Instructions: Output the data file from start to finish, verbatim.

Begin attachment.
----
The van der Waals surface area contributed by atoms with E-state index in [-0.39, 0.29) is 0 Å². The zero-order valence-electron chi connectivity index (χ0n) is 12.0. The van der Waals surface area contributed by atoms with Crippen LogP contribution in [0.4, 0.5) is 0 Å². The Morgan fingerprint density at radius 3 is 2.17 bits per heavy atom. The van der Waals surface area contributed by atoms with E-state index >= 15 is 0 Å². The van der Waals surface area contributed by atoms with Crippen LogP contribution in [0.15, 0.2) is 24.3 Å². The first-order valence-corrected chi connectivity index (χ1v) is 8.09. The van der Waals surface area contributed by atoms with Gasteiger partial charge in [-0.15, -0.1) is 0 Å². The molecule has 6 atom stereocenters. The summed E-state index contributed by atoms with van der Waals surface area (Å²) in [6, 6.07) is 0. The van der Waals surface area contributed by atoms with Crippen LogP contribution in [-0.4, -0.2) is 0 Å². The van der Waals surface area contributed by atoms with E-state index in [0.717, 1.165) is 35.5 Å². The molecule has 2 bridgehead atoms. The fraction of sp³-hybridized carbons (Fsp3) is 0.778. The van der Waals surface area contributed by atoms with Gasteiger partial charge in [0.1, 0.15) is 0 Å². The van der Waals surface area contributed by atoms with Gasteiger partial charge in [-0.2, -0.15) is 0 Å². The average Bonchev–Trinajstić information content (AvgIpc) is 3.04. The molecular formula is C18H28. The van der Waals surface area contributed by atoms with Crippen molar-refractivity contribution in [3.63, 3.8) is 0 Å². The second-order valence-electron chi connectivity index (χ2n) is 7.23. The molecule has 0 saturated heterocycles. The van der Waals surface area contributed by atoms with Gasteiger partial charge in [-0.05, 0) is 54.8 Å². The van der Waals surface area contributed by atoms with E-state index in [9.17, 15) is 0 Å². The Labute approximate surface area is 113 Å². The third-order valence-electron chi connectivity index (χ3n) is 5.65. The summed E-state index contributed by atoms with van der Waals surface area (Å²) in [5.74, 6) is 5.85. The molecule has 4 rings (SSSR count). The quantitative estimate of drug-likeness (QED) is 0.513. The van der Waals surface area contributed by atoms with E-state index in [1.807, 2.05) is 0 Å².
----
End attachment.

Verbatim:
The van der Waals surface area contributed by atoms with E-state index in [-0.39, 0.29) is 0 Å². The zero-order valence-electron chi connectivity index (χ0n) is 12.0. The van der Waals surface area contributed by atoms with Crippen LogP contribution in [0.4, 0.5) is 0 Å². The Morgan fingerprint density at radius 3 is 2.17 bits per heavy atom. The van der Waals surface area contributed by atoms with E-state index >= 15 is 0 Å². The van der Waals surface area contributed by atoms with Crippen LogP contribution in [0.15, 0.2) is 24.3 Å². The first-order valence-corrected chi connectivity index (χ1v) is 8.09. The van der Waals surface area contributed by atoms with Gasteiger partial charge in [-0.15, -0.1) is 0 Å². The molecule has 6 atom stereocenters. The summed E-state index contributed by atoms with van der Waals surface area (Å²) in [6, 6.07) is 0. The van der Waals surface area contributed by atoms with Crippen LogP contribution in [-0.4, -0.2) is 0 Å². The van der Waals surface area contributed by atoms with E-state index in [0.717, 1.165) is 35.5 Å². The molecule has 2 bridgehead atoms. The fraction of sp³-hybridized carbons (Fsp3) is 0.778. The van der Waals surface area contributed by atoms with Gasteiger partial charge in [0.1, 0.15) is 0 Å². The van der Waals surface area contributed by atoms with Gasteiger partial charge in [-0.2, -0.15) is 0 Å². The average Bonchev–Trinajstić information content (AvgIpc) is 3.04. The molecular formula is C18H28. The van der Waals surface area contributed by atoms with Crippen molar-refractivity contribution in [3.63, 3.8) is 0 Å². The second-order valence-electron chi connectivity index (χ2n) is 7.23. The molecule has 0 saturated heterocycles. The van der Waals surface area contributed by atoms with Gasteiger partial charge in [-0.05, 0) is 54.8 Å². The van der Waals surface area contributed by atoms with E-state index in [9.17, 15) is 0 Å². The Labute approximate surface area is 113 Å². The third-order valence-electron chi connectivity index (χ3n) is 5.65. The summed E-state index contributed by atoms with van der Waals surface area (Å²) in [5.74, 6) is 5.85. The molecule has 4 rings (SSSR count). The quantitative estimate of drug-likeness (QED) is 0.513. The van der Waals surface area contributed by atoms with E-state index in [1.807, 2.05) is 0 Å².